Okay. I think I understand the problem fully now.
In short, it boils down to this:
All of the correct DLLs need to be in the right place at the right time.
There’s actually quite a few weird things that can happen so let me explain in more detail.
I’ll start by explaining how I reproduced the problem as closely as possible to your setup.
- Visual Studio 2017 Community
- New MonoGame Windows Project template (DirectX)
- .NET Framework 4.7.2 (must be changed from the default)
- Installed MonoGame.Extended v3.7.0
Test that MonoGame.Extended is working by drawing a rectangle.
_spriteBatch.FillRectangle(100, 100, 200, 300, Color.Red);
So far so good.
Next I installed the MonoGame.Extended.Content.Pipeline v3.7.0 NuGet package into the project.
Unfortunately, this is where things start going wrong because it replaces the reference to the
MonoGame.Framework.dll with the bait and switch PCL (a complicated topic). Let’s just say that’s not intended behavior and definitely not what we want to happen.
In previous versions of Extended installing the MonoGame.Extended.Content.Pipeline package it would have downloaded the package without modifying the project. You can see in our installation instructions that installing this NuGet package should behave like this:
This package won’t add any references to your project. Instead it will download a DLL that’s intended to be referenced from the MonoGame Content Pipeline tool.
I think this problem came about due to some changes in the way NuGet installs packages that no longer allows this kind of behavior (at least the way we used to do it).
The workaround for the above problem (until we’ve got a better solution) is to install the MonoGame.Framework.WindowsDX or MonoGame.Framework.DesktopGL package after installing the MonoGame.Extended.Content.Pipeline package.
This will effectively replace the
MonoGame.Framework.dll with the correct one again.
Not out of the woods yet
At this point the project is compiling and running again and we want to start adding the content to our game.
I tried adding a reference to the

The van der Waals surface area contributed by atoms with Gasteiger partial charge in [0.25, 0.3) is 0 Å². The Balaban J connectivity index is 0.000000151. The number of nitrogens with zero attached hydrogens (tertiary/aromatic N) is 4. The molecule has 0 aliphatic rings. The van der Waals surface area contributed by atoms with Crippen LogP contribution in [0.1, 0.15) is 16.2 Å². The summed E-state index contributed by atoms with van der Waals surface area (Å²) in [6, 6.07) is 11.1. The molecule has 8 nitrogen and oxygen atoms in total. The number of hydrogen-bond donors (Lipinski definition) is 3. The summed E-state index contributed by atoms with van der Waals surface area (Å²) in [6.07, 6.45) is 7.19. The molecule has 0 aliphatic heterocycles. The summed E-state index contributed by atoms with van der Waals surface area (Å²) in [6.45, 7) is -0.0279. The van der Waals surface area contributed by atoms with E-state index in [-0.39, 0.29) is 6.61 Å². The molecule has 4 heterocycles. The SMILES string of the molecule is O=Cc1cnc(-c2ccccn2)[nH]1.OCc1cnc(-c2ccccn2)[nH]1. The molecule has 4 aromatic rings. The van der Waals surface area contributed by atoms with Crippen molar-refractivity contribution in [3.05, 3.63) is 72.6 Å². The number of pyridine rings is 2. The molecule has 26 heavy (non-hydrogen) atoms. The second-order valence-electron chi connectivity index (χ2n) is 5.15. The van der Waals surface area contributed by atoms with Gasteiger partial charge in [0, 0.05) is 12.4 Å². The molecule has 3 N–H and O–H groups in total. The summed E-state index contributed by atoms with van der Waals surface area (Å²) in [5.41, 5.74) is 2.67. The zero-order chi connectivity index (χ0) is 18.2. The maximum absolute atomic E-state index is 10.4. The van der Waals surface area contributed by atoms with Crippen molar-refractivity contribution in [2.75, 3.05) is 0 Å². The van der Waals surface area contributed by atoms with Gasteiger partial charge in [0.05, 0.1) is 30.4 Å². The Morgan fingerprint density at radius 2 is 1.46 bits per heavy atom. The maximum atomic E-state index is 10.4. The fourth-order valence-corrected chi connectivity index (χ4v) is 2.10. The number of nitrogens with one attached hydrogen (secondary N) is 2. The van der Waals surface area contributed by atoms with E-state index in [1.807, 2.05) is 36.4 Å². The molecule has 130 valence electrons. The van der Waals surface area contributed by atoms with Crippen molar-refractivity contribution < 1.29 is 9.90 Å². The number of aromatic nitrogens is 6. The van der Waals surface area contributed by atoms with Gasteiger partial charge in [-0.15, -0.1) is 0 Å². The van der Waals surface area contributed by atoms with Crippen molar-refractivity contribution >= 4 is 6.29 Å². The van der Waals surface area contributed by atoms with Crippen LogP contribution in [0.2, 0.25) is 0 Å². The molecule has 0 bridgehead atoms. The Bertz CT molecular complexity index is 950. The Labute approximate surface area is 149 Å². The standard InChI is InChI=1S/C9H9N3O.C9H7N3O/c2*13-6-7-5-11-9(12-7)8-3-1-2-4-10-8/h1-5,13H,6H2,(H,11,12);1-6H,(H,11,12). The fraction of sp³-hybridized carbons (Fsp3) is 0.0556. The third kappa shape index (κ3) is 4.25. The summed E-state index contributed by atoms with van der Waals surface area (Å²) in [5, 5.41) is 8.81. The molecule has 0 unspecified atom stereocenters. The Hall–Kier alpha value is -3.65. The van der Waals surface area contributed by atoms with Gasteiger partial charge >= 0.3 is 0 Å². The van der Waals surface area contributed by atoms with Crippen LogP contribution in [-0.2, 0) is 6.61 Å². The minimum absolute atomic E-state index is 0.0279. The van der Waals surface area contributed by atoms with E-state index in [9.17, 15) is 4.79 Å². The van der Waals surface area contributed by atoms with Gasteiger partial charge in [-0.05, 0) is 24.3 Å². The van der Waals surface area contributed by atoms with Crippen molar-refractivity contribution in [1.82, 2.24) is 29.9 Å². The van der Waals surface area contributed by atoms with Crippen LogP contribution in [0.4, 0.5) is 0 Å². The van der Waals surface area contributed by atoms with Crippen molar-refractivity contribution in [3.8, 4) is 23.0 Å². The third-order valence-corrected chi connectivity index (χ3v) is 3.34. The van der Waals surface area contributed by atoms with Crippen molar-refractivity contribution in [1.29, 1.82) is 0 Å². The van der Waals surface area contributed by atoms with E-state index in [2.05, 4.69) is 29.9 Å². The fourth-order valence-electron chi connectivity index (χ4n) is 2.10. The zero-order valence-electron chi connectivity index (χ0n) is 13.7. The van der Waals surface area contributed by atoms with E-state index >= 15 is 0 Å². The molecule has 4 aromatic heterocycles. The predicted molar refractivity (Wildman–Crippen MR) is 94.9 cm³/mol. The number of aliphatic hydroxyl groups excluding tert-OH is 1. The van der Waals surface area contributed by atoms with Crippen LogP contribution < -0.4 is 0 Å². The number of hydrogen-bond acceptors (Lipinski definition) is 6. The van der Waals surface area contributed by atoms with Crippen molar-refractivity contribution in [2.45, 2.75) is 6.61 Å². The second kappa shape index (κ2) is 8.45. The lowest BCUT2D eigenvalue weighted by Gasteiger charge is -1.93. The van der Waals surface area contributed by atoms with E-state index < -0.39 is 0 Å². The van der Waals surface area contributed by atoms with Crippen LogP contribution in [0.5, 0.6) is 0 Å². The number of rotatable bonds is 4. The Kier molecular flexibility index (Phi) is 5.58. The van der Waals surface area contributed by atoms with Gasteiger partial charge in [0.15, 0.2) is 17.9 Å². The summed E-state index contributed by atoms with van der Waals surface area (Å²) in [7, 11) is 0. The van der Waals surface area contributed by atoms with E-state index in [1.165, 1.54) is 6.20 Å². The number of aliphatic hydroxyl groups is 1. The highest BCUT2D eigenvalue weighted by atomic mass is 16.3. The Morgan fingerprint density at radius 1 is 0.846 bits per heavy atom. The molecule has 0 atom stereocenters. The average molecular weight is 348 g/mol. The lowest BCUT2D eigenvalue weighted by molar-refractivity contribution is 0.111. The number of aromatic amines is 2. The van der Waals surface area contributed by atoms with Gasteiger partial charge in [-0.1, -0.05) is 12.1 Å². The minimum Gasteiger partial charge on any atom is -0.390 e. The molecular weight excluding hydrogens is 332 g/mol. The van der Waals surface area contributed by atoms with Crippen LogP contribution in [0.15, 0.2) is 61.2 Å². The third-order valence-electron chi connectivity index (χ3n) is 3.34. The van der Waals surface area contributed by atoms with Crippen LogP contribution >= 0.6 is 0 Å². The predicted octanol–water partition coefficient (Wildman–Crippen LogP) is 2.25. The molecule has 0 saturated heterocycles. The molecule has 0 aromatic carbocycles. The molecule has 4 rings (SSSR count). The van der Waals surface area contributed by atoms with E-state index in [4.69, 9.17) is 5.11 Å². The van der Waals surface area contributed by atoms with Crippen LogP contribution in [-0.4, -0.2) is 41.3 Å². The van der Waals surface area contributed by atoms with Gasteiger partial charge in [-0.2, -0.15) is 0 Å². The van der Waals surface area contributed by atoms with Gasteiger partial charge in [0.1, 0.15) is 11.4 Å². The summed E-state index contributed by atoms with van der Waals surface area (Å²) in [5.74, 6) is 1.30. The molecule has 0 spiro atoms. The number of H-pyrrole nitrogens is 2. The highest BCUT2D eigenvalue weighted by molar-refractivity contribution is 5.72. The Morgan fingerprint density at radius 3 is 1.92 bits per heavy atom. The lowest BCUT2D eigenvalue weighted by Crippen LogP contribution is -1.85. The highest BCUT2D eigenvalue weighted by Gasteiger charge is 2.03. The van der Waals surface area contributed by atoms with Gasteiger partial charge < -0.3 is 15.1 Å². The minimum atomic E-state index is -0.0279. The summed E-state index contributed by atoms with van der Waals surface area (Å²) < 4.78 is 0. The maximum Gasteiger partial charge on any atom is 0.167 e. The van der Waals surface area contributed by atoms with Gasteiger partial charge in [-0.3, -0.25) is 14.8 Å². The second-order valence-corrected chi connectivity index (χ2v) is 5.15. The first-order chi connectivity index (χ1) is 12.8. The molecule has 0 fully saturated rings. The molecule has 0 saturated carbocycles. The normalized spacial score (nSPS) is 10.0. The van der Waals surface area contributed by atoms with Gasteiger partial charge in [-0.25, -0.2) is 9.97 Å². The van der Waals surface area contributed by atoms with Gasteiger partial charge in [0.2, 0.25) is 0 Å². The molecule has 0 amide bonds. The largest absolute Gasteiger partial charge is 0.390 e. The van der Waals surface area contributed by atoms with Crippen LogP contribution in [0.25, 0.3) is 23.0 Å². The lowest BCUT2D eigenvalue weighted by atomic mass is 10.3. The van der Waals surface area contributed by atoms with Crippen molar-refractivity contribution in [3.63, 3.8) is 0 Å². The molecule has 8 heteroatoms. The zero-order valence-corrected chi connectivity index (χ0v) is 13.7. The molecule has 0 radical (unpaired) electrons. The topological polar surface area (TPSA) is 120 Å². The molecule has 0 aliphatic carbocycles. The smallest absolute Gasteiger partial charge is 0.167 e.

Content.mgcb file in the Pipeline Tool:
In theory, we should but able to build a
.tmx file. Unfortunately, this doesn’t work either. We get the
Couldn't find a default importer error.
The problem now is that the Pipeline Tool can’t find all of the DLL’s in needs. The rest of the DLL’s aren’t in the same folder as the
My first thought to workaround this was to change the Pipeline reference to point to the DLL that gets copied to the
bin folder at compile time.
This works, breifly, but it creates a new chicken and egg problem.
The chicken and the egg
If we now run “Clean Solution” (to delete the
bin folder) the DLL referenced by the Pipeline Tool no longer exists.
MonoGame annoyingly tries to automatically build the Content before recompiling the program. This is a problem because the Pipeline now depends on a DLL that doesn’t exist and the DLL can’t be built because the Content can’t be built.
The ideal solution to this would be to have MonoGame build the Content after compiling the program but there’s no easy way to control that.
For reference, I think this a problem in the MonoGame.Content.Builder.targets file but I’m not sure.
The simple one.
The simplest workaround to this problem is to put all of the DLL’s somewhere else so they don’t get deleted and reference them from there.
The problem with this “solution” is that those DLL’s are no longer version controlled with NuGet. This of course means that updating your package references could result in a mismatch between versions running in your game and those used to build the Content. Maybe that’s not a huge problem most of the time, but it could get very confusing when it is.
The weird one.
Another quite weird workaround is to add another project to your solution kinda like the old XNA Content projects.
GameContent project is just a regular Class Library but if you setup your project structure like this:
- Game (project)
- MonoGame.Extended (NuGet package)
- GameContent (project reference)
- GameContent (project)
- MonoGame.Extended.Content.Pipeline (NuGet package)
Then the compiler is forced to build things in the right order.
It will now make sure that the
MonoGame.Extended.Content.Pipeline.dll is copied to the
bin folder of the
GameContent project before trying to build the
This is truly annoying but it does solve the NuGet versioning problem.